The Printable KISS Grammar Workbooks The KISS Workbooks Anthology
The Logic of Subordinate  Clauses
From The Secret Garden, by Frances Hodgson Burnett
Illustrator: M. B. Kork, N.Y.: The Phillips Publishing Co., 1911
Directions: After each sentence, write the type of the logical connection between each subordinate clause and what it modifies. Begin by determining the type of the subordinate clause (noun, adjective, or adverb). Then use the following:

For Noun Clauses -- "ID" (for "Identity") plus their function,  for example, "ID, DO"
For Adjectival Clauses -- ID" plus the word that the clause modifies
For Adverbial Clauses -- Use one of the following plus the word that the clause modifies.
 
Time C/E - result C/E - condition
Space C/E - purpose C/E - concession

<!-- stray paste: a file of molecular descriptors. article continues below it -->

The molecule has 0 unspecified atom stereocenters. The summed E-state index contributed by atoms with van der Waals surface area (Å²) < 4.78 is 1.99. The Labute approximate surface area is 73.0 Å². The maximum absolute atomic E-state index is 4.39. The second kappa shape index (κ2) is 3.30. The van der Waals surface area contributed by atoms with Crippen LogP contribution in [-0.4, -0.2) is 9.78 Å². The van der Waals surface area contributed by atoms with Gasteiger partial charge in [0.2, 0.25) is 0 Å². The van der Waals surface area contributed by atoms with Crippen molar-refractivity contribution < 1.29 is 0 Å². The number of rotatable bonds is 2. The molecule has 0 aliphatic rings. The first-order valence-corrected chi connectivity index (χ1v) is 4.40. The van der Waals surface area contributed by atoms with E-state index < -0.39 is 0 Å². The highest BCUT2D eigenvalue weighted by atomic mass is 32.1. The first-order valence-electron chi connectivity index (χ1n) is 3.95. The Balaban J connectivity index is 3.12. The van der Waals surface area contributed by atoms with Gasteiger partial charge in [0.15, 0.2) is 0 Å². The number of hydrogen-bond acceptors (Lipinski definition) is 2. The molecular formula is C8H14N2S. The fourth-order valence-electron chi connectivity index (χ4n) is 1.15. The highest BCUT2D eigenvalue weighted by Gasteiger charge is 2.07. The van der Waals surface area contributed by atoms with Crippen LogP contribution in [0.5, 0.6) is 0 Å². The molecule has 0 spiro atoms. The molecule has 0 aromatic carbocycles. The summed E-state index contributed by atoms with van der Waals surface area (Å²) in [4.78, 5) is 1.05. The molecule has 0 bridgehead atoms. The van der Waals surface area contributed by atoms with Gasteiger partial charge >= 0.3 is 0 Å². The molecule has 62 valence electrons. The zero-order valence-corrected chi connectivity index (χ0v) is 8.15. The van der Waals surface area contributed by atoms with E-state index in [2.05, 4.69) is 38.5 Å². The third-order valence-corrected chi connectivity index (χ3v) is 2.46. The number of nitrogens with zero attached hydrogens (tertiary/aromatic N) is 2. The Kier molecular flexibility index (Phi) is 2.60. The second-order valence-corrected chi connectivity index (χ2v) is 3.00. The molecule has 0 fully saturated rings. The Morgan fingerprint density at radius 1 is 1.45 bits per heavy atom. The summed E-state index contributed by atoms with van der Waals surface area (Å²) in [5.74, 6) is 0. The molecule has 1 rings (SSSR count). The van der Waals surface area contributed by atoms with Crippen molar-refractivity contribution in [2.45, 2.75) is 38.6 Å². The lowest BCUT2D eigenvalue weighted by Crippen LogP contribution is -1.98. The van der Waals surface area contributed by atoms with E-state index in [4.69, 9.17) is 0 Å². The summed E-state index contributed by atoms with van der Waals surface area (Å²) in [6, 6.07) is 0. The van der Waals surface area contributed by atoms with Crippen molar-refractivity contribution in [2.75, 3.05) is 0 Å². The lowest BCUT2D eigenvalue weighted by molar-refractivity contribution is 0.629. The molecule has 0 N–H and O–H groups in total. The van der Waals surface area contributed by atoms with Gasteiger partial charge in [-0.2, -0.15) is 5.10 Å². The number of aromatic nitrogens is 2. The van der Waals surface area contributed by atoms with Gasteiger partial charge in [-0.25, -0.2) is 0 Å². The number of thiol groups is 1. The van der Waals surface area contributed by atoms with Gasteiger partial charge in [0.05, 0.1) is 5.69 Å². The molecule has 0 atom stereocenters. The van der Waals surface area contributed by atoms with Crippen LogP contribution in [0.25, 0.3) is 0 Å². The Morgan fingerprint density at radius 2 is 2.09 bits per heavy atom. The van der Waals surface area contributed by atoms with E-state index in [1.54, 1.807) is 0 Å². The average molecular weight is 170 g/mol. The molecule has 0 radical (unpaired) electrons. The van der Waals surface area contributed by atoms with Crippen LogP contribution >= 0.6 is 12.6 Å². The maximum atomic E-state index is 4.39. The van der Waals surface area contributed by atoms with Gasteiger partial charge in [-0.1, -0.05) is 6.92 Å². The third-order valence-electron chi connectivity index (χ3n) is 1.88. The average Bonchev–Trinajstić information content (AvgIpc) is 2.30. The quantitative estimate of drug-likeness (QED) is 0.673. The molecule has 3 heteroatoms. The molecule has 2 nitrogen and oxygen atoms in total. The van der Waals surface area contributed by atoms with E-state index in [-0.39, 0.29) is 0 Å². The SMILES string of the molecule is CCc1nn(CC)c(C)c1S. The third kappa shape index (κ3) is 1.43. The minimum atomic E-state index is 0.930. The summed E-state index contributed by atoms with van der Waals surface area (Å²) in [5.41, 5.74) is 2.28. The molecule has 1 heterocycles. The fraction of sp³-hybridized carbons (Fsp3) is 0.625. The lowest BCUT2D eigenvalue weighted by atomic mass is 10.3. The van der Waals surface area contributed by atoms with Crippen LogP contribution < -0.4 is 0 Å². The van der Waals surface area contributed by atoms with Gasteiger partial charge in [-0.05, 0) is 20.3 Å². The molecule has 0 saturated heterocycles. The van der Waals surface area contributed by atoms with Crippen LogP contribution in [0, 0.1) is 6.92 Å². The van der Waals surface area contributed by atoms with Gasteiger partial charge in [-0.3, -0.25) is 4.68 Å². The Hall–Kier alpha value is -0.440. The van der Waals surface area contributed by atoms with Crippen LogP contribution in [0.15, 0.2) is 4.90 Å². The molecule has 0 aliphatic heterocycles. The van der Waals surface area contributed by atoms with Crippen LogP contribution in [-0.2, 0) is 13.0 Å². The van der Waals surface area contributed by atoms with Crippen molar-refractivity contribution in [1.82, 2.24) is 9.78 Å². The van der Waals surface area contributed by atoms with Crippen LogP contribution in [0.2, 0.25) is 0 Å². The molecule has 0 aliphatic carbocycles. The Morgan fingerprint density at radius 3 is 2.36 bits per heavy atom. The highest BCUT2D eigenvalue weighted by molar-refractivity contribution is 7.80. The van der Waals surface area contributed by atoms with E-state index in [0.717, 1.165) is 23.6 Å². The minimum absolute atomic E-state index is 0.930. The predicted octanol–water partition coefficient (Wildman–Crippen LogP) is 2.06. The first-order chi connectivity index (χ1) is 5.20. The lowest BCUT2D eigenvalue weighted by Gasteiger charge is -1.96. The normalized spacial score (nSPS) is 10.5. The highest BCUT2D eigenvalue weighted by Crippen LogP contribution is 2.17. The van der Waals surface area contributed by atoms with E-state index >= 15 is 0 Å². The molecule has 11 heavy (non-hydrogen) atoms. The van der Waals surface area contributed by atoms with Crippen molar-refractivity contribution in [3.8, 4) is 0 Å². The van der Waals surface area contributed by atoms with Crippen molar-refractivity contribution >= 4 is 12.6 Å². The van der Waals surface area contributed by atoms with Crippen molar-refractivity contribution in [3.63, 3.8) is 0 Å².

C/E - cause C/E - manner Comparison

1. You won't see much because it's a dark night.

2. He was not working where she had left him.

3. That is the garden where Ben Weatherstaff works.

4. She could never have done it if Misselthwaite had been like other big

     houses.

5. He was so startled that he almost jumped back.

6. When she awakened she lay and stared at the wall.

7. She was glad that there was grass under her feet and that her steps 

     made no sounds.

8. I am your guardian, though I am a poor one for any child.

9. Mary knew the fair young man who looked like a boy.

10. The gray rain-storm looked as if it would go on forever and ever.

11. Dickon tried to modify his dialect so that Mary could better understand.

12. He looked taller than he had ever looked before -- inches taller.

13. Before she had gone half-way down the path she was so hot and

     breathless that she was obliged to stop.